And some lack even scraps. According to a 2018 report by the National Institute on Retirement Security (NIRS), more than 100 million working-age Americans don't own any retirement account assets and the median retirement account balance for all working Americans is zero. If we include Americans who do have saving assets, a staggering 77 percent fall short of "conservative" saving targets. (Though, some commentators believe the NIRS's saving targets are more excessive than moderate.)
Preparing for your (hopefully) long life
None of this is to say we can't afford retirement or that we need to return to an era where working life immediately precedes the grave. But we will have to begin rethinking how we approach and enjoy retirement.
Be prepared to retire later. People working today should plan to shift their retirement past their 60s and into their 70s. The longer you work, the more money you can earn without dipping into your retirement assets. A report from the Stanford Center on Longevity and the Society of Actuaries analyzed different income plans. It found that a couple who waited until 70 to retire would earn nearly twice the annual income than if they completely retired at 62.
"Most older workers will fall short of commonly recommended retirement income targets, unless they can work in some manner into their late 60s or 70s," the researchers write. "Otherwise, they might need to learn how to live on reduced spendable income compared to their working years."
Begin saving now. If inflation is the eternal enemy of retirees, then compound interest is their patron saint. If someone invests $5,000 dollars a year between the ages of 25 and 35 and then stops, their $50,000 investment will equal roughly $600,000 by age 65 (assuming a 7 percent annual return). If someone else invests the same amount annually between 35 and 65, their $150,000 investment will amount to $550,000.
The earlier one starts investing, the greater their accumulated total will be. (The above example is from JP Morgan Asset Management; you can find a handy graph illustrating the difference here.)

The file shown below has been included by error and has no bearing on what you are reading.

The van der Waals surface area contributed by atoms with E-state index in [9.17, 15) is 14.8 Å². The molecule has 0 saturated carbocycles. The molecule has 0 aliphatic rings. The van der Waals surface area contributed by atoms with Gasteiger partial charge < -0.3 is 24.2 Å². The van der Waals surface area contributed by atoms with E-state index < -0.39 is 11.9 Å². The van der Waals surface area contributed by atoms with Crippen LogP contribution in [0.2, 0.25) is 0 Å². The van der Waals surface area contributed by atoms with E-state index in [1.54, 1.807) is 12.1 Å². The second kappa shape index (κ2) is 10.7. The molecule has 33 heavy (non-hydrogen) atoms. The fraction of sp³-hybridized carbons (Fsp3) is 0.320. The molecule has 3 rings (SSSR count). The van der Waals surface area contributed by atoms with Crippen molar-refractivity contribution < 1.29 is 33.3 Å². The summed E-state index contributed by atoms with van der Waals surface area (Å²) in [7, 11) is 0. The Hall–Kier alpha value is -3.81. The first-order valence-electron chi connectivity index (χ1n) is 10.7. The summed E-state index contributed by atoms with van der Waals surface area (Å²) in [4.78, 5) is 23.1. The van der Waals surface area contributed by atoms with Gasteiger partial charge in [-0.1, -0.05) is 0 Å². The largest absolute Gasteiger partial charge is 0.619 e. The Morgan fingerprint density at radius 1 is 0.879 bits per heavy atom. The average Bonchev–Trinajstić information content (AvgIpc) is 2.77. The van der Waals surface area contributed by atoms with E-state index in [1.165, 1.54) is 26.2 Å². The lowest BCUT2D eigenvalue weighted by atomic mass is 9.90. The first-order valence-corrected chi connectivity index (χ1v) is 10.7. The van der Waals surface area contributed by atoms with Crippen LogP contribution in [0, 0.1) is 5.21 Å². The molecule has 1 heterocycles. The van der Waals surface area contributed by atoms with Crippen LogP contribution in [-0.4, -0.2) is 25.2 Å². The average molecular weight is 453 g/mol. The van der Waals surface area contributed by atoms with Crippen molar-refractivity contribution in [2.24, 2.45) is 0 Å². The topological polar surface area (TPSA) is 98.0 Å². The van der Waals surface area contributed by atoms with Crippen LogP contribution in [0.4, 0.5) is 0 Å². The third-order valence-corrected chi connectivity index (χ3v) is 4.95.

Plan for more life than you think. Dan Yu advises saving 100 percent of preretirement income for at least the first 10 years. While some may recommend 70–80 percent, Yu points out that spending doesn't slow down in early retirement as people tend to enjoy niceties such as travel.
Live a healthy life. Health care starts long before you reach the hospital, and that's especially true for your golden years. Staying healthy reduces your risk of expensive illnesses, such as coronary heart disease, and injuries, such as fractured bones from falls. And the longer you can live independently, the less money you'll need to pay out for assisted-living care.
True, healthy people who live into their 90s will, in the long run, pay more in medical expenses than sick people who die in their 70s. But as the adage goes, you get what you pay for.
Consider an HSA. Speaking of health, a health saving account (HSA) allows you to set aside pre-tax money to pay for qualify medical expenses later. These funds can be used to pay for deductibles, copayments, coinsurance, and other expenses. Funds roll over year after year, and you may earn interest.
"Most financial advisers stand to make nothing on an HAS," Jeff Vollmer, managing partner at Hyde Park Wealth Management, told Time, "so it's generally not something that goes into their financial-plan recommendations."
Keep up-to-date on technology. Your retirement savings will take a major hit if you can no longer live independently. But big tech's move into health care may provide ways to assist retirees in living more independent and more comfortably for longer. Telemedicine, for example, could help retirees by offering remote-patient monitoring tools and allowing them to communicate with medical practitioners more easily.
It may go without saying, but let's say it anyway: These are just a few things to consider when planning your retirement, not a roadmap to affording the retirement of your dreams. To determine what approach works best for you, do your research and seek the advice of a financial advisor whom you trust.
We all won't live to be 90, let alone 180. But if we plan properly, we can at least enjoy this gift — this longevity boon — of the modern age.